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Primary poverty

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Primary poverty

Primary poverty is a categorization of poverty created by Seebohm Rowntree. Primary poverty is the name given to a group of people who live below Seebohm Rowntree's poverty line. To live in primary poverty is to have insufficient income to afford basic needs. According to his study in York 10% of the city’s population live in primary poverty. Rowntree describes this group as consistently having "insufficient financial resources to obtain the minimum necessities for the maintenance of mere physical existence".

The poverty line shows points where an individual might find themselves above or below the 'poverty line'- an idea Seebohm Rowntree developed from Charles Booth, the poverty line Rowntree drew has the age of the individual along the bottom, showing main events in the persons life that would affect whether or not they were above or below the poverty line. These events include becoming married; their children beginning to earn; when the children leave home and marry; finally when the individual is above the age where they can work. The three main areas on the line where the individual is said to be below the poverty line are from the ages 5-15, 30-40, and 65+.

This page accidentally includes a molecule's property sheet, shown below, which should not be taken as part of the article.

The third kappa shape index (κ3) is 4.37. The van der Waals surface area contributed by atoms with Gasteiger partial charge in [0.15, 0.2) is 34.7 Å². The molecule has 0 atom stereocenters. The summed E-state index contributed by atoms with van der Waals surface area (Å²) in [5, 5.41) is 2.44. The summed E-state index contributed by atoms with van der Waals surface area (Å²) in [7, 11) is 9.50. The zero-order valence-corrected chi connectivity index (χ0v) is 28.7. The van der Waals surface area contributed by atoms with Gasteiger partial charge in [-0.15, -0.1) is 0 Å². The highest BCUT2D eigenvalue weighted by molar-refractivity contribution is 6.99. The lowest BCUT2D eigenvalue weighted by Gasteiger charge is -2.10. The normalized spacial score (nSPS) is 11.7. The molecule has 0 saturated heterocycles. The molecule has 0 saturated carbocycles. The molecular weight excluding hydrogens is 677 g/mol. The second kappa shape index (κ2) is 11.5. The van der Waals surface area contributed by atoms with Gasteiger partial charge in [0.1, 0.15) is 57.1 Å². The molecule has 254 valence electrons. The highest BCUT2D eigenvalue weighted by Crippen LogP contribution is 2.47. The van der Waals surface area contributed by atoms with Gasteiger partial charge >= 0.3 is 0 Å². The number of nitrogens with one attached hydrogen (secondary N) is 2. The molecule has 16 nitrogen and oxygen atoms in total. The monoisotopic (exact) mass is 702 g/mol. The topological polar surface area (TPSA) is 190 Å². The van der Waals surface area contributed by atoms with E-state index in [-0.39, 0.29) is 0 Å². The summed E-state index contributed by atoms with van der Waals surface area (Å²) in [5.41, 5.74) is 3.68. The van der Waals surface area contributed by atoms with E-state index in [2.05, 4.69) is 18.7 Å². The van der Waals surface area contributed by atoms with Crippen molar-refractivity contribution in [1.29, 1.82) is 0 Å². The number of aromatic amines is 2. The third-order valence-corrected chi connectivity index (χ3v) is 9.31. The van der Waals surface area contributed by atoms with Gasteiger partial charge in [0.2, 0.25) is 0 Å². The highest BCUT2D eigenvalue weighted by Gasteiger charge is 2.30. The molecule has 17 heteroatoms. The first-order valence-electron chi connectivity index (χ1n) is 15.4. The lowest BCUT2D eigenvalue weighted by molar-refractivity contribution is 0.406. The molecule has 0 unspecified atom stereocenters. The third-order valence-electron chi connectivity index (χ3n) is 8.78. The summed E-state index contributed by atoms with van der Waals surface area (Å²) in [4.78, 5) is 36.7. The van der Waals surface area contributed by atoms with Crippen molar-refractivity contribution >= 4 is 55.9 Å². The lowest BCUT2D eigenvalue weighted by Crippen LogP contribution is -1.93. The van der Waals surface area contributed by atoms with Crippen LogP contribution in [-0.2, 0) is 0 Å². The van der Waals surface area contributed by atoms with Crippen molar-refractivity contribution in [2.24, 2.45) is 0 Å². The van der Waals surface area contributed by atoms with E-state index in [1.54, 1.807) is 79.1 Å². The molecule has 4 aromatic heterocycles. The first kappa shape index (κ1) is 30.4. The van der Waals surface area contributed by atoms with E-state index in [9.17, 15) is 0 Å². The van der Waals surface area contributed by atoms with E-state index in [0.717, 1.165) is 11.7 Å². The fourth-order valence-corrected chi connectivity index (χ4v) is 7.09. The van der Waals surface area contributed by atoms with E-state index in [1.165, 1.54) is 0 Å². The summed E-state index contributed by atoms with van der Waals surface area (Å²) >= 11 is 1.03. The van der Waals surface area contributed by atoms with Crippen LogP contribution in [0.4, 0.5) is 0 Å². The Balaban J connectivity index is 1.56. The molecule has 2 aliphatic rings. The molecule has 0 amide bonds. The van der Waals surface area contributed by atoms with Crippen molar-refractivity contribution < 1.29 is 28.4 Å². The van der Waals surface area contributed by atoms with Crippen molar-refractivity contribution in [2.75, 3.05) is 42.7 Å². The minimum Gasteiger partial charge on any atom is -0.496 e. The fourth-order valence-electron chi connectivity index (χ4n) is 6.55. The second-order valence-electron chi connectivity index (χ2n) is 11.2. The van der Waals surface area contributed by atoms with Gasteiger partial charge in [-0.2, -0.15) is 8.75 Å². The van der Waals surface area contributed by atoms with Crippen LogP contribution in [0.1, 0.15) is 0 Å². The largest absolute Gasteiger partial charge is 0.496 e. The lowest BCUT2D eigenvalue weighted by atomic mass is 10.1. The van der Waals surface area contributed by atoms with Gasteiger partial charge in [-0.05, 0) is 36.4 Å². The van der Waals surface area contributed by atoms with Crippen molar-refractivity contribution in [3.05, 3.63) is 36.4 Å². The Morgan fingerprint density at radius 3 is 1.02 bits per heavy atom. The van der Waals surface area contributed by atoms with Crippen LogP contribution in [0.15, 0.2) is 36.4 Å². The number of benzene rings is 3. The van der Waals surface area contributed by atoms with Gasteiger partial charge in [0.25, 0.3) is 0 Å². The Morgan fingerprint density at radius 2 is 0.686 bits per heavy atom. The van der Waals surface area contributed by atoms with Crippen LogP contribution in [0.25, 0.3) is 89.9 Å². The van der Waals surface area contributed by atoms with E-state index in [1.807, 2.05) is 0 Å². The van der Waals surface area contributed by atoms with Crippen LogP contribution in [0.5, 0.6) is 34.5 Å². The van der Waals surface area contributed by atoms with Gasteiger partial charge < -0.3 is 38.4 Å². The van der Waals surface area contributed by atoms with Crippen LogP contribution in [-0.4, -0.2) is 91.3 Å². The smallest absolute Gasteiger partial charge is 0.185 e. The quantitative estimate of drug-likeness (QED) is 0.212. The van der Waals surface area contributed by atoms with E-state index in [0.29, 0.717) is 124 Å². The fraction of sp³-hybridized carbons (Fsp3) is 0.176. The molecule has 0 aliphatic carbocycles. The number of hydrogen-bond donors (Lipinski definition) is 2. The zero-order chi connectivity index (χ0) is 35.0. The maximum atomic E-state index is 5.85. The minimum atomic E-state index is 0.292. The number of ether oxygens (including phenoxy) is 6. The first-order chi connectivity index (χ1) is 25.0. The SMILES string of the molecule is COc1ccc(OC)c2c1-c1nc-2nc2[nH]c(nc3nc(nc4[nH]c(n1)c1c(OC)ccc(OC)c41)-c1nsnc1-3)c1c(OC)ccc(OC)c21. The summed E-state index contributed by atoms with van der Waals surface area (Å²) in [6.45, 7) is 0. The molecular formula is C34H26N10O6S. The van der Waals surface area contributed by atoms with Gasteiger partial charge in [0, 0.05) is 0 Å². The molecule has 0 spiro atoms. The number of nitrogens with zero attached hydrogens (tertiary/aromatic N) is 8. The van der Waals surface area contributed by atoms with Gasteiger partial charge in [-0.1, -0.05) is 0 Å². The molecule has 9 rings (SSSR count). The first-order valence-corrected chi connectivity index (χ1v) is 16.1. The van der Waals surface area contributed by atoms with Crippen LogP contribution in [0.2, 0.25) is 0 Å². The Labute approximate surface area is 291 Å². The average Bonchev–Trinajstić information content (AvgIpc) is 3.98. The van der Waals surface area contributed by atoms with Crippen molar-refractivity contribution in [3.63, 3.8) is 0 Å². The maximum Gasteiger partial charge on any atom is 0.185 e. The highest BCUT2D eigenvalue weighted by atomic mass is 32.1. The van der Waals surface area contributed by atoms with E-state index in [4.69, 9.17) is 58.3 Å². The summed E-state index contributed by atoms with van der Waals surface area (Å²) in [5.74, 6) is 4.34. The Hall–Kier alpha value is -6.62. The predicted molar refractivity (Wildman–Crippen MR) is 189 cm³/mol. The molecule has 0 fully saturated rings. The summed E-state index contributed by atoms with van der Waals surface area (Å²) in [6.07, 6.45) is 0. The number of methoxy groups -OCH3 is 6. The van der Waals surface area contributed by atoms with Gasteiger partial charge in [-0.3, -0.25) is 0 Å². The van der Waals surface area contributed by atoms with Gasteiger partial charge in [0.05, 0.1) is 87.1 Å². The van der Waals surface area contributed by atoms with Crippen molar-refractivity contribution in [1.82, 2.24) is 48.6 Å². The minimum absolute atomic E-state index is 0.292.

See also

Further reading

  • Briggs, Asa: "A Study of the Work of Seebohm Rowntree: 1871-1954", Longmans, 1961
  • Rowntree, B S: "Poverty: A Study in Town Life", page 298. Macmillian and CO., 1901
  • University of Glasgow, Extracts from B. Seebohm Rowntree, Poverty: A Study of Town Life
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